The Amish are not dying off as some thought they would in the 20th century. In fact, they are growing. But land in traditional Amish regions like Pennsylvania, Ohio, and Indiana, to take just three examples, is simply too expensive to permit the Amish to keep buying up acreages for their offspring. So there are only a few options: stay with Mom and Dad’s farm, if that’s possible for all the grown children with families; move to other regions of the US and Canada in a hunt for less expensive land; move away from farming as a source of income altogether.

Most of us are aware that Amish have opened businesses selling homemade Amish furniture. You can go online and find the information. Other Amish sell the beautiful handmade quilts. Again, you can go online and find them. But not all the Amish can make a living on selling traditional Amish arts and crafts. That is why so many are working for non-Amish employers and companies.

What will this do to shape the Amish over the next 10-20 years? Since the early 1700s they have always lived off the land and have built their lifestyle around farming and agriculture. They have worked side-by-side growing crops and raising cattle and hogs and caring for dairy herds. They haven’t punched clocks.They have been their own masters, moving in rhythm with the seasons. What happens to The Amish Way if half of them do not farm like the other half do? Or do not spend their days in the Amish communities but miles away doing all kinds of other work in order to earn a paycheck? Will The Amish Way eventually fall apart?

Where I live the Hutterites live in colonies on the land, are prosperous (though they live simply enough) and, so far as I know, don’t have to seek employment outside their communities or farms to survive. The Holdeman Mennonites, on the other hand, who have distinctive dress like the Hutterites and Amish, don’t live off the land primarily, but have their own businesses among the “English” and often seek employment in non-Mennonite stores and firms. The Holdeman have their own churches and schools and lifestyle and none of it seems to have been threatened or compromised by working apart from other Holdeman Mennonites. Indeed, they have their own private residences like the rest of us do and live miles apart from one another, often in urban or town settings. Yet their distinctive approach to the Christian faith thrives.

It is because I have seen the Holdeman Mennonites making their way successfully “in the world” that I believe the Amish will do just fine. Of course there will be a period of adjustment, something they are already going through with 100,000 of them employed away from the farm. But I think they will find that, as connected as they have been to agriculture, what really makes them who they are as a people of faith is how closely bonded they are to The Ordnung and how closely bonded they are to God. While they may have found that farming as a lifestyle assists that bonding I think they will also find that it is not the real glue that holds them together. The Holdeman are bound by their common faith, prayers, and worship of Jesus Christ, regardless of where they live or what work they do or who they work for. I believe the Amish will also find that what truly matters is their common faith, prayers, and worship of Jesus Christ, regardless of where they live or what work they do or who they work for.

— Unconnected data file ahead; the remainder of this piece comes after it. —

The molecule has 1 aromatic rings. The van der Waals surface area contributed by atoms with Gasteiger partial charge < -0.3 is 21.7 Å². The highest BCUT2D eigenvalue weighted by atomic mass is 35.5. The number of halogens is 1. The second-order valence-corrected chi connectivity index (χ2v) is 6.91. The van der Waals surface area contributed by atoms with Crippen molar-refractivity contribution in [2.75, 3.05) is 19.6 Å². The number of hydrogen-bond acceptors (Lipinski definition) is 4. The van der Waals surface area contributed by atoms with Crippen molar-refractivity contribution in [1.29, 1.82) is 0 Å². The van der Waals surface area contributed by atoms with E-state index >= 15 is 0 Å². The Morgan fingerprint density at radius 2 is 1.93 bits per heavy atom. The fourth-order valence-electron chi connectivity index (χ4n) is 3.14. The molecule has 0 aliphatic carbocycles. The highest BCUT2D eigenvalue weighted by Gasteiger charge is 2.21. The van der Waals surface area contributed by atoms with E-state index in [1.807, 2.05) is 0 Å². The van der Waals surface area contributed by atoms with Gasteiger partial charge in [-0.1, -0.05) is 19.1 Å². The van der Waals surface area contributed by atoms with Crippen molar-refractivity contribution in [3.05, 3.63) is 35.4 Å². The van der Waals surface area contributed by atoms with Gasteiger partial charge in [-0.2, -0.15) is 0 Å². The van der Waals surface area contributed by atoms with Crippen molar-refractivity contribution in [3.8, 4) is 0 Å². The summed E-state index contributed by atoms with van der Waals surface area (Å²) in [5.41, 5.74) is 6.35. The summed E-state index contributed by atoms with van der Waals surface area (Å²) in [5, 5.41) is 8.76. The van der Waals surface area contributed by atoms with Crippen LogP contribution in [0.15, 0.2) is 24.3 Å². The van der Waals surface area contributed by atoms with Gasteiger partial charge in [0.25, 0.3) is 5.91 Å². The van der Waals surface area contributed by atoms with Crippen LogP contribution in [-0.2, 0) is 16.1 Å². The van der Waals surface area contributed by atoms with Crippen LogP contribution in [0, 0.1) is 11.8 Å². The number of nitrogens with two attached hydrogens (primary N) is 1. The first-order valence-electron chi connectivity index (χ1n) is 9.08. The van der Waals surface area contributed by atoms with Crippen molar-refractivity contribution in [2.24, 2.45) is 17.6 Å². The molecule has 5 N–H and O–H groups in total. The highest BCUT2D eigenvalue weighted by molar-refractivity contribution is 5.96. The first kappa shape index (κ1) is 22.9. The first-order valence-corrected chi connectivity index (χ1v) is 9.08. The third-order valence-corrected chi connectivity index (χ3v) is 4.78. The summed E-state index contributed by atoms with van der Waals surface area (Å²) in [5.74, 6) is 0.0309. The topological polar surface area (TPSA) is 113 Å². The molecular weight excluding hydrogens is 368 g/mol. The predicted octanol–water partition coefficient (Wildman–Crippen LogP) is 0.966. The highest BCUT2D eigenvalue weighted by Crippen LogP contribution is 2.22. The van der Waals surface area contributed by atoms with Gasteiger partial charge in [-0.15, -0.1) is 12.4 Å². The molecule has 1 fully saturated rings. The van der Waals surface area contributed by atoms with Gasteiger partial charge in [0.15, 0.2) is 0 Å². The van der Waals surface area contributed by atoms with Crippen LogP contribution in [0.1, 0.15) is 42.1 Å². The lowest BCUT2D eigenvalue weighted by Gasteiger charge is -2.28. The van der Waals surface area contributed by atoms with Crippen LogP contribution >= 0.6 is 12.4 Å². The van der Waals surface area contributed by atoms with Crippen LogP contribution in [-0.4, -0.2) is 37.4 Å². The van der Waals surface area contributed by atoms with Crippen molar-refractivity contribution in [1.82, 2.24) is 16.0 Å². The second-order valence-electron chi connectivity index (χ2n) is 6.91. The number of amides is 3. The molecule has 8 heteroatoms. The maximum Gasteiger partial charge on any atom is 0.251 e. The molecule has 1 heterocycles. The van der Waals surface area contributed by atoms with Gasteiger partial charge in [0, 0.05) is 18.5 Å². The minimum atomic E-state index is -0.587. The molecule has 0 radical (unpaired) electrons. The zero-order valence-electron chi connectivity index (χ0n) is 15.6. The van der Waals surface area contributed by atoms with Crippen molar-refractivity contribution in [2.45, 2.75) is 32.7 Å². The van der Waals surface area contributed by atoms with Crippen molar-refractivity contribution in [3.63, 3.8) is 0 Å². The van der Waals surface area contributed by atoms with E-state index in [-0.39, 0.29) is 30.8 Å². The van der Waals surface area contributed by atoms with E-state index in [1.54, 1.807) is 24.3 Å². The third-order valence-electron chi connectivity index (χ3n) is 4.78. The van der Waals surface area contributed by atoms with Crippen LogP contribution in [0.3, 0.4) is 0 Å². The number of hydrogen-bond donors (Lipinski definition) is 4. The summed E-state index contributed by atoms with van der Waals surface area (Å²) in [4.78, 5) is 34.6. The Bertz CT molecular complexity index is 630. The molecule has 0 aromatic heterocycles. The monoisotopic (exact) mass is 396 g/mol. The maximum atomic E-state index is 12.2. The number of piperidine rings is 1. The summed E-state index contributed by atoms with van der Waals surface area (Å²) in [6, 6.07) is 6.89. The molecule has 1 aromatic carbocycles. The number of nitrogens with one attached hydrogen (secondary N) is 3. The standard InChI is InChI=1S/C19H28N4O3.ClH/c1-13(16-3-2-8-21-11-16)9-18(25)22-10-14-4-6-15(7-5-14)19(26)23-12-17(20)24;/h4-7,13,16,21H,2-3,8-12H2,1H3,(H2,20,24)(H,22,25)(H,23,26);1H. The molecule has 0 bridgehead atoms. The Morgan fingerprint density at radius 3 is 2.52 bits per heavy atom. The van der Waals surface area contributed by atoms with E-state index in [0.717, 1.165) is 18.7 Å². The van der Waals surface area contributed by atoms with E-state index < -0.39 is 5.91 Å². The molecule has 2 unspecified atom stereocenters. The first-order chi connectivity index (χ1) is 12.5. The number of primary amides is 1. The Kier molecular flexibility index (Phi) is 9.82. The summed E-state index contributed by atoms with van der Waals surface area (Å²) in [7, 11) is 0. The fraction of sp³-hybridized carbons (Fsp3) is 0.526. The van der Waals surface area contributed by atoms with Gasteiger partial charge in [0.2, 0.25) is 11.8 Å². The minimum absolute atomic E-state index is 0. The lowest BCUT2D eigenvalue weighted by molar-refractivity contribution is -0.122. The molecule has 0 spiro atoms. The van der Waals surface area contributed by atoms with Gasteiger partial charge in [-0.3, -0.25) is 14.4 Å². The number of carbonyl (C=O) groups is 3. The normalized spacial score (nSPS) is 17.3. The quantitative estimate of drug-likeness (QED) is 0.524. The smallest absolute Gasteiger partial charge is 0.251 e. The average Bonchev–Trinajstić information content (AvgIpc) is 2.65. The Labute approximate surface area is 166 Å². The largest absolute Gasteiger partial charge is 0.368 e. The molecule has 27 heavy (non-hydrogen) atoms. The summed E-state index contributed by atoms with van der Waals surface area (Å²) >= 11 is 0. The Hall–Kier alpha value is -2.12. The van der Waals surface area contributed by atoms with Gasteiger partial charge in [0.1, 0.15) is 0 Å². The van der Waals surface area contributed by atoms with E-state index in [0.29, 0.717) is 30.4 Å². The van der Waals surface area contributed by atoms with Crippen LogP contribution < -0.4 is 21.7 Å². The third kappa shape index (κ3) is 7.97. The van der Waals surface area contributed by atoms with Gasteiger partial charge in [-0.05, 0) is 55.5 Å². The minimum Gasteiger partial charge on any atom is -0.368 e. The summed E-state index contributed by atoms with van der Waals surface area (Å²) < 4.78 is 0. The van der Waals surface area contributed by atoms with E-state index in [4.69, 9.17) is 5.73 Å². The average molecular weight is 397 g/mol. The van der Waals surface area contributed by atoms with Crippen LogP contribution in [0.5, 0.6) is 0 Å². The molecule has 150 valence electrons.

The Amish may choose to live in colonies or in close proximity to one another, no matter where they work during the day, and not dwell far apart. The goal for many may continue to be to earn enough money to purchase an acreage. But I don’t think it will be long before they come to fully appreciate that they are Amish even if they work in factories or don’t own a barn or teams of horses and oxen. That they are Amish because of what they believe and hold in common no matter if one is a grain farmer and another builds motor homes and another nails down roofs in the suburbs of a nearby city. That they are Amish because they feel called by God to worship in a certain way, live simply and plainly and abstain from violence. That more so than being tied to the land for their identity, it is being tied to God that makes them who they are.

That will be a good thing for them to realize afresh. And I believe they will thrive, because of this realization, throughout the 21st century.





Last 5 posts by murray

* what our Amish friends fear - February 14th, 2012
* Are the Amish Quaint? - January 17th, 2012
* Reader's Review from New Mexico - January 4th, 2012
* Virginia City Released - January 1st, 2012
* RT Reviews Top Pick - December 21st, 2011